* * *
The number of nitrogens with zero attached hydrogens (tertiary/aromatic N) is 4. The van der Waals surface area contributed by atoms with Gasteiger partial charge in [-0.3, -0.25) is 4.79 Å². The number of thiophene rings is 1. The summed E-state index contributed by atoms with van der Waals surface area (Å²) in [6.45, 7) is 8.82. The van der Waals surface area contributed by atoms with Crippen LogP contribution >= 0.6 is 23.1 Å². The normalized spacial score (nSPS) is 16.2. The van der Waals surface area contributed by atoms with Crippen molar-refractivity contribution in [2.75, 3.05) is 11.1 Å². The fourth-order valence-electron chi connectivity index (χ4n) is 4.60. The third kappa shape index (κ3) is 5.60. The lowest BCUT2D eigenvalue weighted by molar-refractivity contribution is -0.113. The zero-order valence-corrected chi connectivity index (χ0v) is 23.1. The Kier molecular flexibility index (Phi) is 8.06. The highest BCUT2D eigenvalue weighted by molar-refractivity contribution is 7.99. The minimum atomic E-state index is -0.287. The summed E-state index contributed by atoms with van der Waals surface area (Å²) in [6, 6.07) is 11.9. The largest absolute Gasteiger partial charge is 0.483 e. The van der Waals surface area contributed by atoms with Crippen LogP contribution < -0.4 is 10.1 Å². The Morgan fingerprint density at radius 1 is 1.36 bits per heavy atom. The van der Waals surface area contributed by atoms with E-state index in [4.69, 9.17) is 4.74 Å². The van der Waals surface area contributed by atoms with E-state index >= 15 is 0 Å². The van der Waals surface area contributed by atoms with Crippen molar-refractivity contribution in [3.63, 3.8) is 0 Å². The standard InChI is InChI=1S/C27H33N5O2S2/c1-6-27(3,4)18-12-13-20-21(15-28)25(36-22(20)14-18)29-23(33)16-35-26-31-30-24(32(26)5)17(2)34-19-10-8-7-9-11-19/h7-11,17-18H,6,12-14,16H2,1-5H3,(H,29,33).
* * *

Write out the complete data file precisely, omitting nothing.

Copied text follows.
The number of nitrogens with zero attached hydrogens (tertiary/aromatic N) is 4. The van der Waals surface area contributed by atoms with Gasteiger partial charge in [-0.3, -0.25) is 4.79 Å². The number of thiophene rings is 1. The summed E-state index contributed by atoms with van der Waals surface area (Å²) in [6.45, 7) is 8.82. The van der Waals surface area contributed by atoms with Crippen LogP contribution >= 0.6 is 23.1 Å². The normalized spacial score (nSPS) is 16.2. The van der Waals surface area contributed by atoms with Crippen molar-refractivity contribution in [2.75, 3.05) is 11.1 Å². The fourth-order valence-electron chi connectivity index (χ4n) is 4.60. The third kappa shape index (κ3) is 5.60. The lowest BCUT2D eigenvalue weighted by molar-refractivity contribution is -0.113. The zero-order valence-corrected chi connectivity index (χ0v) is 23.1. The Kier molecular flexibility index (Phi) is 8.06. The highest BCUT2D eigenvalue weighted by molar-refractivity contribution is 7.99. The minimum atomic E-state index is -0.287. The summed E-state index contributed by atoms with van der Waals surface area (Å²) in [6, 6.07) is 11.9. The largest absolute Gasteiger partial charge is 0.483 e. The van der Waals surface area contributed by atoms with Crippen LogP contribution < -0.4 is 10.1 Å². The Morgan fingerprint density at radius 1 is 1.36 bits per heavy atom. The van der Waals surface area contributed by atoms with E-state index in [4.69, 9.17) is 4.74 Å². The van der Waals surface area contributed by atoms with E-state index >= 15 is 0 Å². The van der Waals surface area contributed by atoms with Crippen molar-refractivity contribution in [3.63, 3.8) is 0 Å². The standard InChI is InChI=1S/C27H33N5O2S2/c1-6-27(3,4)18-12-13-20-21(15-28)25(36-22(20)14-18)29-23(33)16-35-26-31-30-24(32(26)5)17(2)34-19-10-8-7-9-11-19/h7-11,17-18H,6,12-14,16H2,1-5H3,(H,29,33).